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The full extent of China’s economic slowdown will be exposed this week in anticipation of underwhelming corporate earnings reports and companies downgrading their outlooks, especially in the troubled real estate sector.

The second-quarter results come as a worsening liquidity crisis for property developers and shaky local government finances fuel investors’ doubts over whether Beijing will unleash a stimulus massive enough to bring the world’s second-largest economy back to normal. Legit doubts.

The gains will also provide an important data point for global markets, as the release of Chinese economic statistics comes under greater scrutiny following Beijing’s decision this month to stop releasing data on youth unemployment.

“Next week, we may see less encouraging performance data from China,” said Jinge Liu, chief China equity strategist at Goldman Sachs, which recently cut its full-year EPS growth forecast to 11% from 14%. .

“Fundamentally, we are very confident that without a larger policy response, the situation in the financial and real estate sectors will become more challenging,” Liu said. “This remains largely the key variable driving equity returns.”

Expectations of further downward revisions to the business outlook are partly a matter of time. Many of the groups that have already reported this quarter are from the consumer and technology sectors, which have benefited the most from China’s reopening after strict coronavirus restrictions.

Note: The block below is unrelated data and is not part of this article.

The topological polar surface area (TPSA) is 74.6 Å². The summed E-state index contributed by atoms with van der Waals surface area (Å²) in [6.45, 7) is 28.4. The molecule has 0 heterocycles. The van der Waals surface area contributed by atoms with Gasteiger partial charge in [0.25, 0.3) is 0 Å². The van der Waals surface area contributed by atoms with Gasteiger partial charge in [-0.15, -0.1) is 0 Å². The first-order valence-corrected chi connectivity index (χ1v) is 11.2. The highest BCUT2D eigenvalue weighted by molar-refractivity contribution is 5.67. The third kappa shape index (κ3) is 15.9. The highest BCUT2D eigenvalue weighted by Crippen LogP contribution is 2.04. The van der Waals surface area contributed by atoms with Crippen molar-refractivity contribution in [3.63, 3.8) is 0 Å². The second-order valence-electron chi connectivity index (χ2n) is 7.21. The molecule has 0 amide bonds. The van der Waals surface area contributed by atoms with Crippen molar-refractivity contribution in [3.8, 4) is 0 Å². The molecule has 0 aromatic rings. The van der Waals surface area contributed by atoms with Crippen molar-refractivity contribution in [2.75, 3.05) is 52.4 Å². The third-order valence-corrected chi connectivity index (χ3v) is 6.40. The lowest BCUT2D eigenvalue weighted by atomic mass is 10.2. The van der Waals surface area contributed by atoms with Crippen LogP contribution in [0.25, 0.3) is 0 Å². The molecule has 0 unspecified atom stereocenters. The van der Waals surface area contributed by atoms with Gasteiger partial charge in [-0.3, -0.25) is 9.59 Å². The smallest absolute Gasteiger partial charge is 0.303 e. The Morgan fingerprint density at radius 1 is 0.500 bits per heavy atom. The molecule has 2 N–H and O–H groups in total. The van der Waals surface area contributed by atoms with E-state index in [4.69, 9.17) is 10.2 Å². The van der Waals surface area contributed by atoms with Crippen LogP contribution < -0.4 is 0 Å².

Those are roughly in line with the consensus forecast of analysts surveyed by Bloomberg, which expects earnings per share of companies included in the MSCI China stock index to rise about 18% in 2023.

Stock index line chart (rescaled to 100) shows Chinese stocks lagging global peers as growth disappoints

In contrast, listed companies releasing earnings this week are more concentrated in industries that have faced enormous pressure this year, such as real estate, heavy industry and finance. The most prominent banks include Industrial and Commercial Bank of China, the country’s largest by assets; Country Garden, once the largest developer in China by sales; and infrastructure group China Communications Construction.

Earnings expectations have been trending lower for the past two months as developer and investment group Zhongzhi failed to make payments. Zhongzhi is one of the largest players in China’s nearly $3 trillion shadow financing market.

Morgan Stanley on Friday cut its 12-month forecast for the MSCI China index to 60 points, just above current levels, with the benchmark down more than 7% this year. Analysts at the bank said the move was partly due to “significantly lower earnings expectations for 2023”, with annual earnings growth expected to be just 2%.

So far this month, overseas net sales of Shanghai and Shenzhen-listed shares sold through Hong Kong’s Stock Connect program have exceeded Rmb73. A surge in capital inflows triggered by growth. Policy Support.

Strategists such as Frank Benzimra, head of Asia equity strategy at Societe Generale, expect more earnings downgrades in the coming week to further lower expectations.

“The consensus (18 percent) is pretty high given our lackluster (economic) growth this year,” Benshimla said. “It is more realistic to expect earnings growth of between 8% and 12% this year.”


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